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Food shortages impact menus at Brainerd Public Schools

The biggest shortages the Brainerd School District has seen are with yogurt and cheese.

Alyssa Thompson
Food Services Director Alyssa Thompson updated the Brainerd School Board Wednesday, Sept. 29, at a special school board meeting about the challenges her 45-member staff has been facing with the food shortages. Jennifer Kraus / Brainerd Dispatch

A shortage of food and delays in delivery is impacting the 5,500 meals a day Brainerd Public Schools prepares for its students.

Food Services Director Alyssa Thompson updated the Brainerd School Board Wednesday, Sept. 29, at a special school board meeting about the challenges her 45 staffers face with the food shortages.

Shipments delivered by commodity trucks with produce and raw products have been delayed or orders changed. The district has seen delays with beef, turkey roasts, egg and peanut products and seen late shipments on items such as cheese, fruit and canned goods.

The district also experienced price increases on commodity goods and produce along with manufacturing shortages on dairy products, including yogurt, cheese, sour cream and lactose-free milk; on handheld items, including pizza, quesadilla, pancake on a stick and hot dogs; and protein.

Thompson said chicken and egg products, as well as breakfast items such as cereal bowl packs, oatmeal bars, waffles and pancakes, take three to seven weeks to be delivered.


“I’m having to buy some things for $10, $20, $30 above what I have projected,” Thompson said. “Many changes will happen on a Friday (affecting) delivery the following week. There's no way of knowing that I'm not going to have yogurt or sour cream, or chicken nuggets, until that Friday. At some point, a supply chain issue will affect every single one of those grant programs.”

The district participates in seven grant programs including the School Breakfast Program, School Lunch Program, Fresh Fruit and Vegetable Snack Program, Child and Adult Care Food Program, out of school meal time options for the at-risk programming, After School Snack, Summer Meal Programming and Special Milk & Kindergarten Milk programs. The school also accommodates any special dietary need as long as the student has a doctor’s note.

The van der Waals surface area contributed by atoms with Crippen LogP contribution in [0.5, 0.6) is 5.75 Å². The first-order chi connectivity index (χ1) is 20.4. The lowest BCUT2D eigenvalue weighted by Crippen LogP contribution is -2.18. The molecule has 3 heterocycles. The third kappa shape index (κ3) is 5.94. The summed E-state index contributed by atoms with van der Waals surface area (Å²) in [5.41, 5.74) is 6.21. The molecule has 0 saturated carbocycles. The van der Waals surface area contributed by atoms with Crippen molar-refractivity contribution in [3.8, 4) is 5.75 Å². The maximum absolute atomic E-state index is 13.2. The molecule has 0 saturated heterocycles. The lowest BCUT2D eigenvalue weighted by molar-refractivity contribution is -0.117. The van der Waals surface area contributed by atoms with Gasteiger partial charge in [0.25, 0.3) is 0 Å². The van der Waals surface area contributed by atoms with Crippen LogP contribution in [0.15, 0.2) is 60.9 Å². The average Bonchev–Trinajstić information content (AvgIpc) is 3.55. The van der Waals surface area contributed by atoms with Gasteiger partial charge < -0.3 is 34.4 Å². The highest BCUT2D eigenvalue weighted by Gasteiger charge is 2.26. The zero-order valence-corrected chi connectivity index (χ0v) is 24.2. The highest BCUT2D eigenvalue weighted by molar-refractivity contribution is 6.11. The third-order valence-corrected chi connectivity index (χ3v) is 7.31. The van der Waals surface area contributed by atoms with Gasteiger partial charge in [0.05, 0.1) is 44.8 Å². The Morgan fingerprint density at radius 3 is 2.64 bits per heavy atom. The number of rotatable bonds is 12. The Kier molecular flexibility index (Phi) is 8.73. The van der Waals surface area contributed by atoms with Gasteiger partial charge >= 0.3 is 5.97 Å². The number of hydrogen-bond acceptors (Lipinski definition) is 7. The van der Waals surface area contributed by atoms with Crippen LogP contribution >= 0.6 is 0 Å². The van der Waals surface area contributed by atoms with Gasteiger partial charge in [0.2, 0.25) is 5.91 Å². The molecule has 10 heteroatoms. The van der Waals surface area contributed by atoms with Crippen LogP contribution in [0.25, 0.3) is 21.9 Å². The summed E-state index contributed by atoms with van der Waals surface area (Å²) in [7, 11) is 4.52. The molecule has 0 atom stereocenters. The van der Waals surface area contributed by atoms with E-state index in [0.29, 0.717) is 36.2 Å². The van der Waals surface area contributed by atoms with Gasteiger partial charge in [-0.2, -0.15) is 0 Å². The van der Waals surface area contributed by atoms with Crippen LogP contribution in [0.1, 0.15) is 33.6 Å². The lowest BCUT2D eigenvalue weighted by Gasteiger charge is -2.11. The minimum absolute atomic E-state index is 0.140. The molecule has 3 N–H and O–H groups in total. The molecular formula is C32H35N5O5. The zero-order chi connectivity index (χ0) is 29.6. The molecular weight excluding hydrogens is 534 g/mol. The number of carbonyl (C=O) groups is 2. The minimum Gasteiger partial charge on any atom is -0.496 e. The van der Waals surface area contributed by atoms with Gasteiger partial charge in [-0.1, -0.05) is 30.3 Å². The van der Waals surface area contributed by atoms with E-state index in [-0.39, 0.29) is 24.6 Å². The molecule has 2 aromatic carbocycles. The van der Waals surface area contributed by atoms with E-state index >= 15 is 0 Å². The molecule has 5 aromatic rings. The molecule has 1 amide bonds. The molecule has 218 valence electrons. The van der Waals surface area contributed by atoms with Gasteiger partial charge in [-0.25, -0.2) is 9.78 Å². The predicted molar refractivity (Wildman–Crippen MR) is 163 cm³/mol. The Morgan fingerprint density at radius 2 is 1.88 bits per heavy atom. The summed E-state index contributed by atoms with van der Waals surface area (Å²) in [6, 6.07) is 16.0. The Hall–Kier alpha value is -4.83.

Thompson is in the process of securing a backup distributor to help with items being delayed.

“This will not necessarily solve the issues ... but maybe they will have a product my (current) distributor doesn’t have,” Thompson said, who added she’s also looking at buying products in bulk, though there’s a concern with expiration dates.

“I have never done this, because I like to keep our menu fluid and I like to try new things, but I’m doing a cycle menu,” Thompson said, a method that will help her forecast food into January. “We started this process and we’re going to reduce our lines and options, especially at our secondary schools. We are going to focus on our main line and our special dietary needs.”

The biggest shortages are of yogurt and cheese. Thompson said the alternatives when they don’t have these items are a meat alternative or a grain.

Thompson said staffers may also have to get creative. An example, she said, is if they can’t get burritos, they have to figure out what to serve in the amount of time they are allowed, as it takes more time and money to make food from scratch. Staff also may run to the grocery store at times to make sure students with special diets are taken care of, which also is time consuming.

Thompson said another challenge is a lack of storage for the food service department for extra items, as the warehouse is full.


Thompson said if there are major menu changes they will notify families and nursing staff.

“So far this year we have managed to sub our product with very little interruption,” Thompson said.

JENNIFER KRAUS may be reached at or 218-855-5851. Follow me at on Twitter.

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